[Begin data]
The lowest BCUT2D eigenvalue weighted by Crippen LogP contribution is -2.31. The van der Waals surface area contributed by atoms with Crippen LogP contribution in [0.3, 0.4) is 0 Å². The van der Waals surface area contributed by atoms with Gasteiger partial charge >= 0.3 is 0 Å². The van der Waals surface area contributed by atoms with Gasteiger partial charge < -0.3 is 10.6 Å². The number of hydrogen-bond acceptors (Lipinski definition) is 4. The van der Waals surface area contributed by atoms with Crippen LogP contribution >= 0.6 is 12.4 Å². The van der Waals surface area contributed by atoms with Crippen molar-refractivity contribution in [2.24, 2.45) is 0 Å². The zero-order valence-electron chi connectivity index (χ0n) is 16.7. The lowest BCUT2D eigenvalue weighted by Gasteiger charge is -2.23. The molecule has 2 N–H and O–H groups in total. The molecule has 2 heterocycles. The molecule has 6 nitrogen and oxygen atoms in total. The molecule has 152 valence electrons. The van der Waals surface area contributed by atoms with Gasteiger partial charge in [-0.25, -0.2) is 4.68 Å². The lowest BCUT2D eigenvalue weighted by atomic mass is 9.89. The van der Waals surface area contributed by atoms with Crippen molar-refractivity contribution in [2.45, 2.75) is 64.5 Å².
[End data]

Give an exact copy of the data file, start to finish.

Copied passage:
The lowest BCUT2D eigenvalue weighted by Crippen LogP contribution is -2.31. The van der Waals surface area contributed by atoms with Crippen LogP contribution in [0.3, 0.4) is 0 Å². The van der Waals surface area contributed by atoms with Gasteiger partial charge >= 0.3 is 0 Å². The van der Waals surface area contributed by atoms with Gasteiger partial charge < -0.3 is 10.6 Å². The number of hydrogen-bond acceptors (Lipinski definition) is 4. The van der Waals surface area contributed by atoms with Crippen LogP contribution >= 0.6 is 12.4 Å². The van der Waals surface area contributed by atoms with Crippen molar-refractivity contribution in [2.24, 2.45) is 0 Å². The zero-order valence-electron chi connectivity index (χ0n) is 16.7. The lowest BCUT2D eigenvalue weighted by Gasteiger charge is -2.23. The molecule has 2 N–H and O–H groups in total. The molecule has 2 heterocycles. The molecule has 6 nitrogen and oxygen atoms in total. The molecule has 152 valence electrons. The van der Waals surface area contributed by atoms with Gasteiger partial charge in [-0.25, -0.2) is 4.68 Å². The lowest BCUT2D eigenvalue weighted by atomic mass is 9.89. The van der Waals surface area contributed by atoms with Crippen molar-refractivity contribution in [2.45, 2.75) is 64.5 Å².